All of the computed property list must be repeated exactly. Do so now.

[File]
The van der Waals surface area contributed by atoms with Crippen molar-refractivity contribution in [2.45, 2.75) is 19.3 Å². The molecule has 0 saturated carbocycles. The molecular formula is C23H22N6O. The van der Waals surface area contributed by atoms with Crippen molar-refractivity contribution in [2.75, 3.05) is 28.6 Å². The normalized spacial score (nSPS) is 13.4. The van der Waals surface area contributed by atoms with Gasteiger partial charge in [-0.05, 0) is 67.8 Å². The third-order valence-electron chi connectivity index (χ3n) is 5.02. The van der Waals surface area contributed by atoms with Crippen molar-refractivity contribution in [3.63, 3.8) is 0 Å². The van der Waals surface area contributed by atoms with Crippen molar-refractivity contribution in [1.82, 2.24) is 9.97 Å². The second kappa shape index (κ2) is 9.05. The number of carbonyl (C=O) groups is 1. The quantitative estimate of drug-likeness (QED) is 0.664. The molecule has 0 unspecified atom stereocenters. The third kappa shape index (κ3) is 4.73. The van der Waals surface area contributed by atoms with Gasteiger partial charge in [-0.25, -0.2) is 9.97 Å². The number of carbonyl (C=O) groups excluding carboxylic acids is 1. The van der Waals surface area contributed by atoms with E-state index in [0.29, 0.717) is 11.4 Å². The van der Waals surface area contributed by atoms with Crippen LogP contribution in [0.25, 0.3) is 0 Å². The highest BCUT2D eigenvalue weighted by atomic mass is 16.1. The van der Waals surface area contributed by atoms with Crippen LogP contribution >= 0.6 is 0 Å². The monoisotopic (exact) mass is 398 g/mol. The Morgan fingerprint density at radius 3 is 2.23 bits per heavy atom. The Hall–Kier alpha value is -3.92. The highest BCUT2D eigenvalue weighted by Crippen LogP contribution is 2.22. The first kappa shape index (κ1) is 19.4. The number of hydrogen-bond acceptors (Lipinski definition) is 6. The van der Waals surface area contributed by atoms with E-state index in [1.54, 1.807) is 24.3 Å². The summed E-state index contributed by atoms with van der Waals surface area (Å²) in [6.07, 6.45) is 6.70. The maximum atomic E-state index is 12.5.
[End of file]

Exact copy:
The van der Waals surface area contributed by atoms with Crippen molar-refractivity contribution in [2.45, 2.75) is 19.3 Å². The molecule has 0 saturated carbocycles. The molecular formula is C23H22N6O. The van der Waals surface area contributed by atoms with Crippen molar-refractivity contribution in [2.75, 3.05) is 28.6 Å². The normalized spacial score (nSPS) is 13.4. The van der Waals surface area contributed by atoms with Gasteiger partial charge in [-0.05, 0) is 67.8 Å². The third-order valence-electron chi connectivity index (χ3n) is 5.02. The van der Waals surface area contributed by atoms with Crippen molar-refractivity contribution in [3.63, 3.8) is 0 Å². The van der Waals surface area contributed by atoms with Crippen molar-refractivity contribution in [1.82, 2.24) is 9.97 Å². The second kappa shape index (κ2) is 9.05. The number of carbonyl (C=O) groups is 1. The quantitative estimate of drug-likeness (QED) is 0.664. The molecule has 0 unspecified atom stereocenters. The third kappa shape index (κ3) is 4.73. The van der Waals surface area contributed by atoms with Gasteiger partial charge in [-0.25, -0.2) is 9.97 Å². The number of carbonyl (C=O) groups excluding carboxylic acids is 1. The van der Waals surface area contributed by atoms with E-state index in [0.29, 0.717) is 11.4 Å². The van der Waals surface area contributed by atoms with Crippen LogP contribution in [0.25, 0.3) is 0 Å². The highest BCUT2D eigenvalue weighted by atomic mass is 16.1. The van der Waals surface area contributed by atoms with Crippen LogP contribution >= 0.6 is 0 Å². The monoisotopic (exact) mass is 398 g/mol. The Morgan fingerprint density at radius 3 is 2.23 bits per heavy atom. The Hall–Kier alpha value is -3.92. The highest BCUT2D eigenvalue weighted by Crippen LogP contribution is 2.22. The first kappa shape index (κ1) is 19.4. The number of hydrogen-bond acceptors (Lipinski definition) is 6. The van der Waals surface area contributed by atoms with E-state index in [1.54, 1.807) is 24.3 Å². The summed E-state index contributed by atoms with van der Waals surface area (Å²) in [6.07, 6.45) is 6.70. The maximum atomic E-state index is 12.5.